'Four Kids and It': Film Review

Four Kids and It-Publicity still 2-H 2020
More curio than classic.

Paula Patton and Matthew Goode play a couple attempting to persuade their children about the benefits of a blended family in this adaptation of the British children's book, co-starring Michael Caine and Russell Brand.

Prolific author Jacqueline Wilson revived Edith Nesbit’s beloved 1902 British fantasy-adventure Five Children and It with 2012’s Four Children and It, although the book is only now getting a feature adaptation. Like so many other pandemic-era titles, Lionsgate’s release has moved to premium video-on-demand after the film was forced to follow a similar path in the UK this spring. More curio than classic, Four Kids and It may hold children’s attention (and sometimes test adults’ patience) over the movie’s brief running time, but seems unlikely to inspire many a rewatch.

Parents facing the next couple of months of summer vacation cooped up with restless kids may relate to the challenges that divorced British dad David (Matthew Goode) and single American mom Alice (Paula Patton) face after deciding to combine their family holidays. With only a few months of dating behind them, they’re determined to reveal their newly minted coupledom to David’s thirteen-year-old daughter Ros (Teddie Malleson-Allen) and her younger brother Robbie (Billy Jenkins), as well as Alice’s kids Samantha (Ashley Aufderheide) and Maudie (Ellie-Mae Siame).

Arriving separately with kids in tow at their too-cute rental cottage on the spectacularly scenic coast of Cornwall, the couple immediately encounters resistance to their dating disclosure. Ros, a bit of a dreamer still clinging to the faint hope that her parents may reconcile, pushes back against any maternal gestures offered by Alice, who’s already struggling to manage her rebellious thirteen-year-old Samantha, defiantly nicknamed Smash. The younger kids seem to take it all in stride though, with Robbie devoting himself to video games on his tablet and Maudie eagerly exploring the area, where the group soon encounters Tristan Trent (Russell Brand), the haughty property owner and master of the manor on the hill.

More surprisingly however, the kids discover a secret beach and a mysterious creature living beneath the sand who not only speaks to them, but grants wishes as well. Looking like a mashup of E.T. and Oscar the Grouch dusted with a coat of golden fur over his greenish skin, Psammead (Michael Caine) claims to have spent hundreds of years on that very strand. Cleverly cornering Psammead, who grouses that “wishes are bad news” with Caine’s distinctive Cockney twang, the children learn that he only grants one request a day and that his paranormal powers wear off at sunset.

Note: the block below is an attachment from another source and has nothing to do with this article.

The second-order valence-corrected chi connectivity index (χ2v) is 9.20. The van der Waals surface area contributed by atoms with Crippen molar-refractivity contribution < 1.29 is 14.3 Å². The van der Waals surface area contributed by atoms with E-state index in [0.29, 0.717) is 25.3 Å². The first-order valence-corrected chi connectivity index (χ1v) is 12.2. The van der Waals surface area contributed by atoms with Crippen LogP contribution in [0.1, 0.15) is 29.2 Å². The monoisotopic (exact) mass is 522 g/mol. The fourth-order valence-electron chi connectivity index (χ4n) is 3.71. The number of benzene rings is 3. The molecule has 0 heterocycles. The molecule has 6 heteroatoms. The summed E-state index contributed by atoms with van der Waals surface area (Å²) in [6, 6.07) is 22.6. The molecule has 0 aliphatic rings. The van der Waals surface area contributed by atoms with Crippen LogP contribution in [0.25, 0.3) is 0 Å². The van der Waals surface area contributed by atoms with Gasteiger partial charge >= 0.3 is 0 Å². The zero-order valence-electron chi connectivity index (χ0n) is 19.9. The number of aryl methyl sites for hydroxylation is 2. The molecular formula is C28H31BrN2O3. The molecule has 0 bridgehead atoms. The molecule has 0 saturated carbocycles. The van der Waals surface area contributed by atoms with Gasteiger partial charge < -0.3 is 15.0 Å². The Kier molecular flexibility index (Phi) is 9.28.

Pop stardom, magical flight and time travel figure among the kids’ wishes, although they remain unaware that Trent continues to watch them closely, eager to divert Psammead’s talents for his own amusement. Brand’s arrogantly idiosyncratic interpretation of the eccentric landowner emerges as the only really amusing performance throughout the movie, setting a low bar for most of the remaining cast.

Limited to harmless banter and awkward revelations about their fumbling adult foibles (Alice’s nonexistent cooking skills make for a weak running joke), Patton and Goode get zero mileage out of any potential culture clash in their Brit-American pair-up or the pitfalls of forming a blended family. Even as an oddly rendered CGI character, Caine steals every scene he shows up in, but the largely situational humor doesn’t provide much opportunity for a runty, rotund magical creature to stretch his talents.

Americans, lacking familiarity with the Four Children and It source material, might be excused for shrugging and moving on, but in reality the filmmakers don’t effectively make the case for its venerable literary lineage (the book has reportedly remained in print continuously since its original release). Sure, there are some kinda cool nods to Willy Wonka & the Chocolate Factory, the Harry Potter franchise and The Chronicles of Narnia, but screenwriter Simon Lewis and veteran TV director Andy De Emmony don’t convincingly depict a unique and special world that kids will yearn to revisit.

This apparent lack of conviction leaves the pic feeling too trivial in comparison to a host of children’s literary classics and too innocuous to make much of an impression as a memorable movie.

Distributor: Lionsgate (available On Demand June 30)
Production companies: 13 Films, T&B Media Global, Dan Films, Kindle Entertainment
Cast: Paula Patton, Matthew Goode, Russell Brand, Michael Caine, Teddie Malleson-Allen, Ashley Aufderheide, Billy Jenkins, Ellie-Mae Siame
Director: Andy De Emmony
Screenwriter: Simon Lewis
Producers: Julie Baines, Anne Brogan
Executive producers: Jwanwat Ahriyavraromp, Gregory R. Schenz, Tannaz Anisi, Geraldine East
Director of photography: John Pardue
Production designer: John Hand
Costume designer: Tiziana Corvisieri
Editor: Alex Mackie
Music: Anne Nikitin
Casting director: Colin Jones

Rated PG, 110 minutes